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After a mediocre start to the season, the red-hot New York Knicks now find themselves on a nine-game winning streak and have established themselves as a force to be reckoned with in the Eastern Conference. The main reason for that turnaround is that Coach Tom Thibodeau shortened the rotation, favoring lineup combination which focused on defense. As a result, the team has finally found an identity on that end of the floor. Big man Mitchell Robinson and third-year player Immanuel Quickley are the backbone of that defense, and are supported by players like Quentin Grimes, Josh Hart, and Miles McBride.
Quickley’s name on that list is interesting because when he entered the 2020 NBA Draft, few people believed that he would be leading any team in any category other than three-point shooting percentage. He was drafted 25th overall, which CBS Sports’ Gary Parrish graded with a D+, reasoning that “his upside just does not match his place in the draft, but he could be a good shooter if nothing else”.
In just his third season, Quickley has widely outperformed those predictions for his future in the NBA. He is indeed a good shooter, averaging 36.6 percent from three for the season, but he is much more than that. As the Knicks’ best two-way player, he is making a solid case for the Sixth Man of the Year award. Quickley usually runs the second unit as their primary ballhandler off the bench, and made quite the improvement as a facilitator. Currently, he is top-20 in assist percentage amongst wings after starting off in 55th place in that category following his rookie season.
To top that off, Quickley also adds his own scoring, averaging 13.4 points on 45 percent shooting from the field. Compared to last season, he upped that shooting percentage by almost 6 percent and developed into a versatile scorer. Especially impressive here is not, as predicted, his three-point shooting, but instead his floater. Coming out of college, critics said of Quickley that he could shoot from long-range but not finish around the rim. Now he is ironically a key piece of an NBA rotation, smartly hunting mismatches and beating defenders with speed as well as shifty dribbling. Once he gets around his defender, Quickley actually finishes quite efficiently around the rim, shooting 54 percent on floaters. That is fourth among all players to attempt at least 100 floaters this season.
Over the course of the season, Quickley has proven that he is effective with the ball in his hands, especially in transition where he can push the ball like no other Knicks’ player, but he can also play off the ball. This ability to take on different roles allows Thibodeau to put his youngster into many different lineups. When he is on the floor with a majority of starters, usually including Jalen Brunson, Quickley can act as a spot-up shooter or a slasher and cutter rather than the main ballhandler.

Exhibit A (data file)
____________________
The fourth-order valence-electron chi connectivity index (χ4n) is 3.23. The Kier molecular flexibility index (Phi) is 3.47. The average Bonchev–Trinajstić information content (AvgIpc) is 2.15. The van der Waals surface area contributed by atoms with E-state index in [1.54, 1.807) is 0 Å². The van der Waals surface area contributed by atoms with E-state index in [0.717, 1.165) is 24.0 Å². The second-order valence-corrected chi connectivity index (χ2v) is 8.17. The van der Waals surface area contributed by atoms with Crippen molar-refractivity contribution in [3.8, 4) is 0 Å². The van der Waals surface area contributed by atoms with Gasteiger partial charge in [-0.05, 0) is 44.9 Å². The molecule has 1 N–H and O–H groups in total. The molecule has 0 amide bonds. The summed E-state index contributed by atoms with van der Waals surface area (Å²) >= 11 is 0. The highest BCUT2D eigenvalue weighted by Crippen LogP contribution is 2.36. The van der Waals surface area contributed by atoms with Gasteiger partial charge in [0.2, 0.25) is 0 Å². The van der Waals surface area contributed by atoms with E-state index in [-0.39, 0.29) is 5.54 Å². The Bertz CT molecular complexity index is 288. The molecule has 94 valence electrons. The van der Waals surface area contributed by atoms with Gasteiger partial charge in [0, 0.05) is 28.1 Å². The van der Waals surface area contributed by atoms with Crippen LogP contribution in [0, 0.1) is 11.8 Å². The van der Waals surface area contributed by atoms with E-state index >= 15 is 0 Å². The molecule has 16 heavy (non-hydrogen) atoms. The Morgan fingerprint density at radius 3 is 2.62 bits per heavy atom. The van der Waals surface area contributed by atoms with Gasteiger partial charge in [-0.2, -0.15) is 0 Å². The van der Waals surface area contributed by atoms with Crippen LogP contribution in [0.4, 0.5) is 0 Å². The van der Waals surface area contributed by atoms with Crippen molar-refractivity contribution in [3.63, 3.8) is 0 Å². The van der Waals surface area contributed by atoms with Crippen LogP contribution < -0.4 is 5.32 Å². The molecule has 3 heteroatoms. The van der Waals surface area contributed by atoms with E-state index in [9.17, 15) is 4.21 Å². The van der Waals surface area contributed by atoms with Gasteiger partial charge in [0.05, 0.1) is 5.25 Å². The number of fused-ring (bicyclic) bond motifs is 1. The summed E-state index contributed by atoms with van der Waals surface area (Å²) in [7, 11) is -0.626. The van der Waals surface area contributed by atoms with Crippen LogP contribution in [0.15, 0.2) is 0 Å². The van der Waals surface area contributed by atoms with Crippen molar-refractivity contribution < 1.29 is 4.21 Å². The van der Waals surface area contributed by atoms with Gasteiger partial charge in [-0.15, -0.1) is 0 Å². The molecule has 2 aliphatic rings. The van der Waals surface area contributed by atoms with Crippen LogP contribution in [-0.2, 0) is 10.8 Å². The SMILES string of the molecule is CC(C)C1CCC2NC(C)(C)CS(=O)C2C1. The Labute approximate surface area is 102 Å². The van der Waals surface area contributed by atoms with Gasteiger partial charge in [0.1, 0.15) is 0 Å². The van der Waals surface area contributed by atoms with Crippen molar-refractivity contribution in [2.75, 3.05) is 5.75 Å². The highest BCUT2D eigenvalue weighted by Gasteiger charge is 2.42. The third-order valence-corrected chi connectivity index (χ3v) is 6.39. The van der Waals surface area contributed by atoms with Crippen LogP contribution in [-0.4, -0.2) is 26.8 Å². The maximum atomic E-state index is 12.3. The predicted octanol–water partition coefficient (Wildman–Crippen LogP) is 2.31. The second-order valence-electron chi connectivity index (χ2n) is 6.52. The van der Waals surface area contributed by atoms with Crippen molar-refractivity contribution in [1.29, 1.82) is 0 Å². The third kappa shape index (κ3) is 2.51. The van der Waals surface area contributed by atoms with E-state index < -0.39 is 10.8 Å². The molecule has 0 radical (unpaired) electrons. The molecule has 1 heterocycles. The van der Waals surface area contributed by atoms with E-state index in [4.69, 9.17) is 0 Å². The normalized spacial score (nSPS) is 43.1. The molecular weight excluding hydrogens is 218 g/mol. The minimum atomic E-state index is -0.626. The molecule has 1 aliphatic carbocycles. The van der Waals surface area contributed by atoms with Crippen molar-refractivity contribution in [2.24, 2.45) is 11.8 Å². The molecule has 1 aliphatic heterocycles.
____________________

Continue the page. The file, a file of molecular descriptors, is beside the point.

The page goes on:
The Knicks currently have the fourth-best offense in the league, and Quickley is a big part of that. With him on the floor, they typically outscore teams by around 5 points. His offensive growth and impact, however, goes hand in hand with his defensive talent. Players shoot only about 43 percent on field goals when Quickley is their primary defender, which is one of the best numbers in the league and contributes to the Knicks outscoring opponents. He guarded Trae Young, for example, for 56.2 partial possessions over four games. Over that stretch, he held Young, who is a talented scorer, to 6-21 shooting (28.6 percent) from the field and 1-8 (12.5 percent) shooting from the three-point line.
Quickley expertly anchors the Knicks’ defense on the perimeter. He never gets lost in rotations, always knows where to be, and can make up for teammates’ defensive weaknesses. Since the beginning of February, he has recorded at least one steal in all but three games, showing his ability to disrupt passing lanes and get the ball from his opponents to initiate the team’s offense.
After being dubbed as a low-ceiling, one-dimensional prospect at the start of his professional career, Quickley has developed into one of the most intriguing young players to grow their game this season. He has not made an All-Star jump like draft classmate Anthony Edwards, but Quickley made his own significant leap and is still steadily improving.
That development was on full display in the Knicks’ recent double overtime win against the Boston Celtics. Brunson missed that game, and the Knicks’ odds did not look too good until Quickley completely took control of the game. Filling in for Brunson in the starting lineup, he played 55 minutes without a single real break after halftime. All game long, Quickley played excellent defense, recording 4 steals and 2 blocks. At the same time, however, he led the team in scoring with a career-high 38 points on efficient shooting as well. Rounding out the already impressive stat line, Quickley added 8 rebounds and 7 assists with only 1 turnover in the entire 55 minutes.
Quickley was the Knicks’ engine until the very last second, which is fascinating considering that he did not rest at all after half time and ran almost four miles. He was actually the one to send the game into a second overtime, and then scored the first five points of the final period. That mind-blowing performance propelled Quickley up the Sixth Man of the Year boards, and he certainly has a solid case for the award.
His most important feat for the season, though, is his development and resulting positive impact on the Knicks’ season. In the future, there are surely more good things to come from Immanuel Quickley, as he still has plenty of room and time to grow his game. This offseason, he will be eligible for a new contract and if he continues to keep his momentum, the Knicks might not have another choice but to spend the money to keep him around.